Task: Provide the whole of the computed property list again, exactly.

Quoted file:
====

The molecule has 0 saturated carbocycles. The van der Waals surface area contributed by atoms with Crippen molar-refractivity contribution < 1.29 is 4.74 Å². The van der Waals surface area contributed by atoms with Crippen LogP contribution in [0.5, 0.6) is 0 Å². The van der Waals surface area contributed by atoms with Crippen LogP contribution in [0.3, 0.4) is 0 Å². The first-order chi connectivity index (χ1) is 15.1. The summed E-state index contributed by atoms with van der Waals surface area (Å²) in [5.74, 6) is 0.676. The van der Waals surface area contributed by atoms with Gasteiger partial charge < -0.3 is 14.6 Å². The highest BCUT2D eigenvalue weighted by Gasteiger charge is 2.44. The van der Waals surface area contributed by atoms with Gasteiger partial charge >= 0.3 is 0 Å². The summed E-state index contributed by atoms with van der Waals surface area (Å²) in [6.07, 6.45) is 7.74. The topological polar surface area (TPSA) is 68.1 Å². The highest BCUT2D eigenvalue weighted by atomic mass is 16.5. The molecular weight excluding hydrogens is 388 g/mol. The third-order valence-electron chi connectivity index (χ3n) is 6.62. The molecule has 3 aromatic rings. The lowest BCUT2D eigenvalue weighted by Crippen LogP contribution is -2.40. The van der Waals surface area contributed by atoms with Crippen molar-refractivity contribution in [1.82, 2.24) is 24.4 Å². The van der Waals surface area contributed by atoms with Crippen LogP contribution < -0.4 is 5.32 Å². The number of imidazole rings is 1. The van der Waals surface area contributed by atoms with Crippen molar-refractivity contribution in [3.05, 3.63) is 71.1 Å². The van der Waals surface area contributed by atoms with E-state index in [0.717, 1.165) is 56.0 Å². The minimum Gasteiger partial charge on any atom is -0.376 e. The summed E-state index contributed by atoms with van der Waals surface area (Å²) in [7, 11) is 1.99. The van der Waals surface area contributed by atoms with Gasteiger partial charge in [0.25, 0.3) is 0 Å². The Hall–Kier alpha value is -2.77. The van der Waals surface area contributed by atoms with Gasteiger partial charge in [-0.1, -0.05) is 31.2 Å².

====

The molecule has 0 saturated carbocycles. The van der Waals surface area contributed by atoms with Crippen molar-refractivity contribution < 1.29 is 4.74 Å². The van der Waals surface area contributed by atoms with Crippen LogP contribution in [0.5, 0.6) is 0 Å². The van der Waals surface area contributed by atoms with Crippen LogP contribution in [0.3, 0.4) is 0 Å². The first-order chi connectivity index (χ1) is 15.1. The summed E-state index contributed by atoms with van der Waals surface area (Å²) in [5.74, 6) is 0.676. The van der Waals surface area contributed by atoms with Gasteiger partial charge < -0.3 is 14.6 Å². The highest BCUT2D eigenvalue weighted by Gasteiger charge is 2.44. The van der Waals surface area contributed by atoms with Gasteiger partial charge >= 0.3 is 0 Å². The summed E-state index contributed by atoms with van der Waals surface area (Å²) in [6.07, 6.45) is 7.74. The topological polar surface area (TPSA) is 68.1 Å². The highest BCUT2D eigenvalue weighted by atomic mass is 16.5. The molecular weight excluding hydrogens is 388 g/mol. The third-order valence-electron chi connectivity index (χ3n) is 6.62. The molecule has 3 aromatic rings. The lowest BCUT2D eigenvalue weighted by Crippen LogP contribution is -2.40. The van der Waals surface area contributed by atoms with Crippen molar-refractivity contribution in [1.82, 2.24) is 24.4 Å². The van der Waals surface area contributed by atoms with Crippen LogP contribution < -0.4 is 5.32 Å². The number of imidazole rings is 1. The van der Waals surface area contributed by atoms with Crippen molar-refractivity contribution in [3.05, 3.63) is 71.1 Å². The van der Waals surface area contributed by atoms with E-state index in [0.717, 1.165) is 56.0 Å². The minimum Gasteiger partial charge on any atom is -0.376 e. The summed E-state index contributed by atoms with van der Waals surface area (Å²) in [7, 11) is 1.99. The van der Waals surface area contributed by atoms with Gasteiger partial charge in [0.25, 0.3) is 0 Å². The Hall–Kier alpha value is -2.77. The van der Waals surface area contributed by atoms with Gasteiger partial charge in [-0.1, -0.05) is 31.2 Å².